P.S. I’ll be adding more links! If you find any other helpful sites/blogs/videos for learning German, please let me know!
stromae talked about some real shit on his last album and i didnt even notice because it was in french.
*Tout le monde sait comment on fait des bébés mais personne sait comment on fait des papas!*
Mais t’es Hutu ou Tutsi ?
Flamand ou Wallon ?
Bras ballants ou bras longs ?
Finalement t’es raciste
Mais t’es blanc ou bien t’es marron ?
Here’s some info and vocab stuff about French keyboards. Attention! ‘French’ in this case means ‘from France’; the keyboard is different in other Francophone countries.
First, the keyboard isn’t QWERTY it’s AZERTY and that makes it a bit weird to use at the beginning (especially the A). Second, almost all the symbols are in a different place. Here, look:
This is mostly annoying for the comma, which is where the US M is located.
Third, you have to press shift+[symbol] to get any number and shift+; to get a period/full stop. Other symbols, too, but these are the most inconvenient.
& une esperluette
# un dièse
' une apostrophe
- un trait d’union
— un tiret
_ un tiret bas, underscore
@ une arobase
( les parenthèses (f)
% un (signe) pour-cent
! un point d’exclamation
/ une barre oblique
? un point d’interrogation
* un astérisque
\ une barre oblique inverse
. un point
, une virgule
: un deux-points
; un point-virgule
Giving a website: (yes I realize you will probably never need to say ‘http://’)
h t t p deux-points barre oblique barre oblique trois w point tumblr point com
Giving your email address:
a m a t e u r underscore l a n g u a g e r arobase mon trait d’union tumblr point com
In Dutch, we don’t say amount, we say hoeveelheid, which would literally translate into howmuchness, which I think sounds absolutely moronic.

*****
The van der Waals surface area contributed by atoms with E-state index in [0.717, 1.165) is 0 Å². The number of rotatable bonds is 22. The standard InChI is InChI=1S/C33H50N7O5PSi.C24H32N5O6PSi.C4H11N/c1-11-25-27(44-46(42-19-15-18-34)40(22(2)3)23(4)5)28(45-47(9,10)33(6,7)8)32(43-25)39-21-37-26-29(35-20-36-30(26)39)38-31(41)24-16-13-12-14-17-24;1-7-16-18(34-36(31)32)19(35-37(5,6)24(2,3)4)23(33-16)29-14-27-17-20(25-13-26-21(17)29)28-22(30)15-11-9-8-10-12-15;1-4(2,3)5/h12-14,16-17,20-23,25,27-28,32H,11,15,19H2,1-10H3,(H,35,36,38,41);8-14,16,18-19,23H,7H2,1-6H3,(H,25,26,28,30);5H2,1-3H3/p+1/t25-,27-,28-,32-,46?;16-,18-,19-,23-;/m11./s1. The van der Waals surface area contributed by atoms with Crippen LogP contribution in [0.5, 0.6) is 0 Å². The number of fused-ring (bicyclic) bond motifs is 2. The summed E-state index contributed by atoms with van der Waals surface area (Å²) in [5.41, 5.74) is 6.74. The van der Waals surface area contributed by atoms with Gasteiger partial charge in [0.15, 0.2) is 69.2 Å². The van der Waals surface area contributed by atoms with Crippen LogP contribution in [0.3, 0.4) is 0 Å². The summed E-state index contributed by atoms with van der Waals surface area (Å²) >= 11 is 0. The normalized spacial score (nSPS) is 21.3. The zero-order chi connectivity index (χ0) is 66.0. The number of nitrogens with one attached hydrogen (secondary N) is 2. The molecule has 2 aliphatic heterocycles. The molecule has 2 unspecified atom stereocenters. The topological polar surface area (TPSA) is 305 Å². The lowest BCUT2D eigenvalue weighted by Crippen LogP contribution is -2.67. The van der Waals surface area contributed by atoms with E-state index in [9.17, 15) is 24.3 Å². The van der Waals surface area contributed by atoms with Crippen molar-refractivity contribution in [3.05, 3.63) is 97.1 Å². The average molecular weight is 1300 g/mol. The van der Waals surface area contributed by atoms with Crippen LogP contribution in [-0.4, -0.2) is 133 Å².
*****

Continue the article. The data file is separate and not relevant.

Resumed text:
But I fully support it
So I know I’ve had my rants about this before, but bear with me. Also, there is a tl;dr at the bottom of this post.
As regards the memes that float around about the differences in languages where a word from a series of languages in the same family is compared and then a…
いちご （ichigo) - strawberry
みかん （mikan) - orange
すいか（suika) - watermelon
バナナ（banana) - banana
りんご（ringo) - apple
メロン (meron) - melon
パイナップル (painappuru) - pineapple
レモン (remon) - lemon
ぶどう（budou) - grapes
なし（nashi) - pear
もも（momo) - peach
さくらんぼ（sakuranbo) - cherry
すもも（sumomo) - plum
Les adverbes de temps
Languages animate objects by giving them names, making them noticeable when we might not otherwise be aware of them. Tuvan has a word iy (pronounced like the letter e), which indicates the short side of a hill.
I had never noticed that hills had a short side. But once I learned the word, I began to study the contours of hills, trying to identify the iy. It turns out that hills are asymmetrical, never perfectly conical, and indeed one of their sides tends to be steeper and shorter than the others.
If you are riding a horse, carrying firewood, or herding goats on foot, this is a highly salient concept. You never want to mount a hill from the iy side, as it takes more energy to ascend, and an iy descent is more treacherous as well. Once you know about the iy, you see it in every hill and identify it automatically, directing your horse, sheep, or footsteps accordingly.
This is a perfect example of how language adapts to local environment, by packaging knowledge into ecologically relevant bits. Once you know that there is an iy, you don’t really have to be told to notice it or avoid it. You just do. The language has taught you useful information in a covert fashion, without explicit instruction.
|—||K. David Harrison, The Last Speakers (via containslanguage)|